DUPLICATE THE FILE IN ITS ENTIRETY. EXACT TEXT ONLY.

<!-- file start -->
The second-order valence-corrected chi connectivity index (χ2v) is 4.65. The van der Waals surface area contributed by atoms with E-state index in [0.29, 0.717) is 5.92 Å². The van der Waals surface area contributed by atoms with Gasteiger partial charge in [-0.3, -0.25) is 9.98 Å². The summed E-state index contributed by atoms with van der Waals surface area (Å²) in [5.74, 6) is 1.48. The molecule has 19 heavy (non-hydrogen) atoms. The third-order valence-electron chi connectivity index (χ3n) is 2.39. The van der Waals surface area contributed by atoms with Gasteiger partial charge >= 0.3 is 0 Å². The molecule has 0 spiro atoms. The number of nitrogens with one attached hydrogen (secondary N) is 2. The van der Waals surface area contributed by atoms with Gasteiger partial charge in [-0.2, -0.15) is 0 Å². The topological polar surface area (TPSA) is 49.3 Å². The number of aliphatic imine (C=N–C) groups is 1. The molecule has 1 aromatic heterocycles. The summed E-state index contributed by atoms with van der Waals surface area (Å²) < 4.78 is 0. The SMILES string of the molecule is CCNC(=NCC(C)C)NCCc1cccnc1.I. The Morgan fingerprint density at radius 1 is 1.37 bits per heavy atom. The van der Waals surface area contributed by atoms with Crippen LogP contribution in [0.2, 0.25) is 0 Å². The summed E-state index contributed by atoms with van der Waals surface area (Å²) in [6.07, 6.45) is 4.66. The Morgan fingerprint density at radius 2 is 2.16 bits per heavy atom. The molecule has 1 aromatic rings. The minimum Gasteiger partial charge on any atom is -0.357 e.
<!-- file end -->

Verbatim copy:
The second-order valence-corrected chi connectivity index (χ2v) is 4.65. The van der Waals surface area contributed by atoms with E-state index in [0.29, 0.717) is 5.92 Å². The van der Waals surface area contributed by atoms with Gasteiger partial charge in [-0.3, -0.25) is 9.98 Å². The summed E-state index contributed by atoms with van der Waals surface area (Å²) in [5.74, 6) is 1.48. The molecule has 19 heavy (non-hydrogen) atoms. The third-order valence-electron chi connectivity index (χ3n) is 2.39. The van der Waals surface area contributed by atoms with Gasteiger partial charge >= 0.3 is 0 Å². The molecule has 0 spiro atoms. The number of nitrogens with one attached hydrogen (secondary N) is 2. The van der Waals surface area contributed by atoms with Gasteiger partial charge in [-0.2, -0.15) is 0 Å². The topological polar surface area (TPSA) is 49.3 Å². The number of aliphatic imine (C=N–C) groups is 1. The molecule has 1 aromatic heterocycles. The summed E-state index contributed by atoms with van der Waals surface area (Å²) < 4.78 is 0. The SMILES string of the molecule is CCNC(=NCC(C)C)NCCc1cccnc1.I. The Morgan fingerprint density at radius 1 is 1.37 bits per heavy atom. The van der Waals surface area contributed by atoms with Crippen LogP contribution in [0.2, 0.25) is 0 Å². The summed E-state index contributed by atoms with van der Waals surface area (Å²) in [6.07, 6.45) is 4.66. The Morgan fingerprint density at radius 2 is 2.16 bits per heavy atom. The molecule has 1 aromatic rings. The minimum Gasteiger partial charge on any atom is -0.357 e.